There may be other parameters, such as facial features. However, these function like suprasegmentals, and the four parameters listed above are the crucial ones.[12]

Although the parameters of sign are listed separately below, in actuality they co-occur with the other parameters to make a single sign.[12] It is not clear how many of the differences were distinctive (phonemic).


The Bureau of American Ethnology published a glossary of PISL signs that illustrate the handshapes involved.[16] They assigned them alphabetic letters.[why?]

  • Fist, thumb in front of fingers (A or B)
  • Fist, thumb at side of fingers (C)
  • Fingers clenched, thumb touching middle of index finger (D)
  • Fingers hooked, thumb touching back tip of index finger (E)
  • Fingers hooked, thumb at side of fingers (F)
  • Fingers hooked, thumb touching tips of fingers (G)
  • Fingers slightly bent, thumb at side tip of index finger (H)
  • Fist, except index finger forming hook with thumb holding tip of index finger (I)
  • Fist, except index finger fully extended (J, K, or M)
  • Fist, except index finger and thumb extended, thumb bends at last joint to form 90 degree angle with index finger (L)
  • Fist except index and middle fingers fully extended (N)
  • Thumb, index, and middle finger pointing upward and separated, ring finger and pinky curved horizontally (O)
  • All fingers and thumb pointing upward and separated, palm cupped (P and Q)
  • All fingers and thumb fully extended and separated (R)
  • All fingers and thumb fully extended and held together (S and T)
  • Fingers gathered to a point, palm cupped, with thumb in the middle (U)
  • Fingers slightly bent, thumb at side of index finger (V)
  • All fingers and thumb extended, relaxed (Y)


PISL uses the following locations. The various neutral spaces are the most common places for signs to occur.[13]

  • Left side of torso
  • Right side of torso
  • Neutral space (centered in front of torso)
  • Upper neutral space
  • Lower neutral space
  • Left neutral space
  • Right neutral space
  • Mouth
  • Nose
  • Chin front
  • Below chin
  • Cheek
  • Eye
  • Below nose (above mouth)
  • Forehead
  • Head top (attached to top of head)
  • Head side (attached to head above ear)
  • Head back (attached to back of head)
  • Side of head right (space to the right side of head)
  • Side of head left (space to the left side of head)
  • Side of head front right (space in front of head on the right)
  • Side of head front left (space in front of head on the left)
  • Above head
  • Ear (attached to head at ear)
  • Beside ear (space beside ear)
  • Wrist
  • Palm front
  • Palm back
  • Left side of hand
  • Right side of hand
  • Below hand
  • Above hand
  • Fingers
  • Before face (space in front of face)
  • Chest
  • Chest right
  • Chest left
  • Elbow
  • Forearm
  • Shoulder
  • Feet


These are the directions towards which the palm can face.[13]

  • Up
  • Down
  • Non-dominant side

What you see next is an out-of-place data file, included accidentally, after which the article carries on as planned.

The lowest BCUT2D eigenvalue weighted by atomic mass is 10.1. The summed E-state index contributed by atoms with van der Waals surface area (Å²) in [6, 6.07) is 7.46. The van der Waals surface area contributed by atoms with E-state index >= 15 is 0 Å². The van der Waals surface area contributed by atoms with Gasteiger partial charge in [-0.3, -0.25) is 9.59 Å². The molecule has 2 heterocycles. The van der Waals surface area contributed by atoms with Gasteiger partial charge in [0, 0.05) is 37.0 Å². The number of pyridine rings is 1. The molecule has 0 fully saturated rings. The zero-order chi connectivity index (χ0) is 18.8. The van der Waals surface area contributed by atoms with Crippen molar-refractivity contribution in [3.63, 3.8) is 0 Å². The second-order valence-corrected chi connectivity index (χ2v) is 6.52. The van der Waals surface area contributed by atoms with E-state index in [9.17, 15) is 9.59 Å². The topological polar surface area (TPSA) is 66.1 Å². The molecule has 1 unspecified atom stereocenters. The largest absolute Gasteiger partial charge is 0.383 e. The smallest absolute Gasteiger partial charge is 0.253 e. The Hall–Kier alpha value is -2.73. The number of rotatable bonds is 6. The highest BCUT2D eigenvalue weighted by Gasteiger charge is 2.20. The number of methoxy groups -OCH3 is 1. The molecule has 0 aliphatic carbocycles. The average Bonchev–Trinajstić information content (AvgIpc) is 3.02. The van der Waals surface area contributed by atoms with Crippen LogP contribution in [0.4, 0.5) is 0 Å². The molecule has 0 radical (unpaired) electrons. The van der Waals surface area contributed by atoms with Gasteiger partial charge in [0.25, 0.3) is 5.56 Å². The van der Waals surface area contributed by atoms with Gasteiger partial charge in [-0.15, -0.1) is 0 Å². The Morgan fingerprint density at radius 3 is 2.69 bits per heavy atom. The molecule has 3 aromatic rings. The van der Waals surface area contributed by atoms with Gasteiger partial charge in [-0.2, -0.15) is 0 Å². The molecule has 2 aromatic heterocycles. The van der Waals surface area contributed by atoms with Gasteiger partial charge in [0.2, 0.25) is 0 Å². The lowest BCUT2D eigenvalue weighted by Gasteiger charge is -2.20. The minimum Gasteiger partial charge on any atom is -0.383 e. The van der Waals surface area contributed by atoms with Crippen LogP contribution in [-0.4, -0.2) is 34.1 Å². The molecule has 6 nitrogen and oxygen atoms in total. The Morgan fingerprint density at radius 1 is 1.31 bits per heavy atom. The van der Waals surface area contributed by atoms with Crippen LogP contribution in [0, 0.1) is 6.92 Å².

• Dominant side
  • Toward signer
  • Away from signer


The movements below are found in PISL. They may be repeated in certain situations.[13]

  • Stationary (no movement)
  • Downward
  • Upward
  • Forward
  • Backward
  • Toward dominant side
  • toward non-dominant side
  • Upward arch
  • Downward arch
  • Backward arch
  • Forward arch
  • Toward dominant side arch
  • Toward non-dominant side arch
  • Diagonal up and right
  • Diagonal up and left
  • Diagonal down and right
  • Diagonal down and left
  • Rotating
  • Vertical circle
  • Horizontal circle

See also


  1. Plains Indian Sign Language at Ethnologue (17th ed., 2013)
  2. Nordhoff, Sebastian; Hammarström, Harald; Forkel, Robert; Haspelmath, Martin, eds. (2013). "Plains Indian Sign Language". Glottolog. Leipzig: Max Planck Institute for Evolutionary Anthropology.<templatestyles src="Module:Citation/CS1/styles.css"></templatestyles>
  3. Darin Flynn. "Canadian Languages". University of Calgary. Retrieved 8 August 2015.<templatestyles src="Module:Citation/CS1/styles.css"></templatestyles>
  4. Wurtzburg, Susan, and Campbell, Lyle. North American Indian Sign Language: Evidence for its Existence before European Contact. International Journal of American Linguistics, Vol. 61, No. 2 (Apr., 1995), pp. 153-167.
  5. 5.0 5.1 Tomkins, William. Indian sign language. [Republication of "Universal Indian Sign Language of the Plains Indians of North America" 5th ed. 1931]. New York : Dover Publications 1969. (p. 7)
  6. Ethnologue report for Plain Indian Sign Language
  7. Davis, Jeffrey. 2006. "A historical linguistic account of sign language among North American Indian groups." In Multilingualism and Sign Languages: From the Great Plains to Australia; Sociolinguistics of the Deaf community, C. Lucas (ed.), Vol. 12, pp. 3–35. Washington, DC: Gallaudet University Press
  8. Hand Talk: American Indian Sign Language.
  9. 9.0 9.1 Samuel J. Supalla (1992) The Book of Name Signs, p. 22
  10. 10.0 10.1 "Language". Blackfoot Crossing Historical Park. Retrieved 5 October 2015.<templatestyles src="Module:Citation/CS1/styles.css"></templatestyles>
  11. Bergmann et al,2007, pp. 79-86
  12. 12.0 12.1 12.2 12.3 12.4 Bergmann et al,2007
  13. 13.0 13.1 13.2 13.3 Cody,1970
  14. 14.0 14.1 Davis,2010
  15. 15.0 15.1 Tomkins,1969
  16. Bureau of American ethnology,1881
  • Bergmann, Anouschka; Kathleen Currie Hall; Sharon Miriam Ross. "Language Files". USA. Ohio State University, 2007.
  • Bureau of American ethnology. "Annual report of the Bureau of American ethnology to the Secretary of the Smithsonian institution". Washington, DC. Government printing office, 1881.
  • Cody, Iron Eyes. "Indian Talk". CA. Naturegraph Publishers, Inc, 1970.
  • Davis, Jeffrey E. "Hand Talk". USA. Cambridge University Press, 2010.
  • Tomkins, William. "Indian Sign Language". Toronto, Ontario. Dover Publications, Inc, 1969

Further reading

External links